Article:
CONTACT Photography Festival 2013

Devoted to celebrating and fostering the art and profession of photography through a diverse range of programmes, the Scotiabank CONTACT Photography Festival is an annual event throughout the month of May with over 1500 Canadian and international artists and photographers exhibiting at more than 175 venues throughout the Greater Toronto Area.

CONTACT increases exposure and recognition for local, Canadian and international artists, the Festival is committed to advancing knowledge, creativity and innovation in photography. CONTACT is the largest photography event in the world, and a premiere cultural event in Canada.

Each year the Festival presents a different theme and this year's theme is Field of Vision. 'Exploring the photographic medium as a way of seeing, Field of Vision, frames a series of primary exhibitions and public installations. In museums and galleries, on city streets and subway platforms, these presentations reveal a shared interest in photography as a visual paradigm, one that structures how we imagine scenes, places, and events. CONTACT 2013 situates photography as an expansion of sight, where the camera’s field of view extends the eye’s field of vision.'

With a variety of exhibitions: Primary, Featured, Open, and Public Installations, here are a few in each category that caught our eye.

Primary Exhibitions
Within museums and galleries, ten major shows spanning the history of photography reveal images from across the globe.

Erik Kessels, 24hrs in Photography, Installation at Foam Amsterdam, 2011, Photo: Gijs van den Berg
Erik Kessels, 24hrs in Photography, Installation at Foam Amsterdam, 2011, Photo: Gijs van den Berg

24hrs in Photography

24hrs in Photography explores our shifting relationship to photography during a hypermediated era, in which inter- net users are bombarded with images on a daily basis. Erik Kessels’ immersive installation of vernacular photography, originally conceived for the exhibition What’s Next at Foam (2011), reveals how the limited frame of a computer screen can present an expansive view of the world. An indeterminable number of freely circulating images depict a multitude of people, places, and events across the globe.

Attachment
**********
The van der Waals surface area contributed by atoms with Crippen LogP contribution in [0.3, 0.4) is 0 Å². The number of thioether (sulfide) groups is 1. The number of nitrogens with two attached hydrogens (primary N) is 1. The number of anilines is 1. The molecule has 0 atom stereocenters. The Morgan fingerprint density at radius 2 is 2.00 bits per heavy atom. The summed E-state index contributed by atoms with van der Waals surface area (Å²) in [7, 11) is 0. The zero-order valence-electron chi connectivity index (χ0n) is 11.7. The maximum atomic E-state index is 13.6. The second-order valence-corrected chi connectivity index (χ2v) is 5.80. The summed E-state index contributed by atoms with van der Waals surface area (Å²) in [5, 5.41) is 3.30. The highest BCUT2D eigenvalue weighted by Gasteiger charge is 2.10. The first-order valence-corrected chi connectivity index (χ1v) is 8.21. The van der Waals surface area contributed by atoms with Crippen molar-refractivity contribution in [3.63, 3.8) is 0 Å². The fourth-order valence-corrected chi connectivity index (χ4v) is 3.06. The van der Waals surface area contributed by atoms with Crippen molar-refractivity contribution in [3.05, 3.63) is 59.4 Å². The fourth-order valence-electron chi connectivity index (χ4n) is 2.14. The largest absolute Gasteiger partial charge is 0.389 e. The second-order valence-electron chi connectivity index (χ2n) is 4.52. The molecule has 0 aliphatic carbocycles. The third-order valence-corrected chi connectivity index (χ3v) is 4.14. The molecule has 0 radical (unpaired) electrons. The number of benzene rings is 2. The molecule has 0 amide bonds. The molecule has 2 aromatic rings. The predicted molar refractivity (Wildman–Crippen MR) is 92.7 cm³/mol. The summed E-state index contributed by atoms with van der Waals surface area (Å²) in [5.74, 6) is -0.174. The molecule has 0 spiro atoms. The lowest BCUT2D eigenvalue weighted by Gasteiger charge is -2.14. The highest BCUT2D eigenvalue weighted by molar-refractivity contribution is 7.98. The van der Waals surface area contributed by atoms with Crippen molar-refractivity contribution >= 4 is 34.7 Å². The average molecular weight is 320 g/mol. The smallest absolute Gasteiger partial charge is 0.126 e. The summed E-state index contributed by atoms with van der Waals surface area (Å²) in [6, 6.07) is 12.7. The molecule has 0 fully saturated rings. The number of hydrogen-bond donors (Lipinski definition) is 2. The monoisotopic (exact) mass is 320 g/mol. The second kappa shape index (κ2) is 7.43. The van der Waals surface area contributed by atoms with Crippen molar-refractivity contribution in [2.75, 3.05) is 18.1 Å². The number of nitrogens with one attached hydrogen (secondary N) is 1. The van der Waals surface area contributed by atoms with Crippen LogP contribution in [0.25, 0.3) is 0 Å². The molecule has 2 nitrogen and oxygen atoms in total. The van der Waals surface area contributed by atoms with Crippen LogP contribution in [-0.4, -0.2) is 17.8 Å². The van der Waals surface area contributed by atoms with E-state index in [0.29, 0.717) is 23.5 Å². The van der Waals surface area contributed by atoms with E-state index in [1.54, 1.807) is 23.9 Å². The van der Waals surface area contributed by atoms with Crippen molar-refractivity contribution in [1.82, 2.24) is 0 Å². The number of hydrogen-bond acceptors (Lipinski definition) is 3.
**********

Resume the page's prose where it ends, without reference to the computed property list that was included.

Featured Exhibitions
In galleries across the city, 32 selected exhibitions present works by artists from around the world.

Danny Lyon, Crossing the Ohio, Louisville. 1063-1967
Danny Lyon, Crossing the Ohio, Louisville. 1063-1967

The Bikeriders

The Bikeriders features a selection of photographs by Danny Lyon, one of the most important documentary photographers and filmmakers to come of age in the 1960s. These images chronicle the activities of the motorcycle world from 1963–67. Lyon documented the life of the American bikerider in the Midwest from the seat of his Triumph motorcycle, equipped with a Nikon, a Rolleiflex, and a seven-pound portable tape recorder. The resulting black-and-white images provide a window into the rough, counterculture lifestyles of bikers on the road.

Open Exhibitions
Through an open call to participate, more than 1500 artists exhibit their work at over 124 venues.

Barrie Wentzell, Jimi Hendrix, 1967

Forever 27

An exhibition about music, youth, and the perils of celebrity, Forever 27 features a unique collection of candid and live performance images of the legendary “27 Club.” Forever linked by their talent, fame, and deaths at the age of 27, members include Brian Jones, Jimi Hendrix, Janis Joplin, and Jim Morrison, all of whom passed away between 1969 and 1971. More recently, Kurt Cobain and Amy Winehouse died at the same age.

Curated by Lucia Graca.

Public Installations
Throughout Toronto and across Canada, site-specifc project challenge the way we interact with photography in our physical environment. 

Martin Parr / Magnum Photos
Martin Parr / Magnum Photos


Martin Parr’s installation at Metro Hall repositions some of the photographs at Pearson International Airport, but with a tighter focus on the images of food he captured in Toronto. Vivid photographs of mass-produced items such as hot dogs and canned luncheon meat share space with mouth-watering ethnic dishes including tacos, gefilte fish, and poutine. Viewers are taken on a culinary tour of the city from Parr’s distinct perspective; his seductive collection of close-up photographs amuse, tantalize, and often repulse, offering a playful rumination on how a hungry person with their eyes set on eating might observe the diverse foods of Toronto.

The Scotiabank CONTACT Photography Festival runs from May 1-31, 2013 in Toronto.


Feature Photo: Chris Marker, Sun Eclipse (Paris). n.d., Courtesy Peter Blum Gallery, New York


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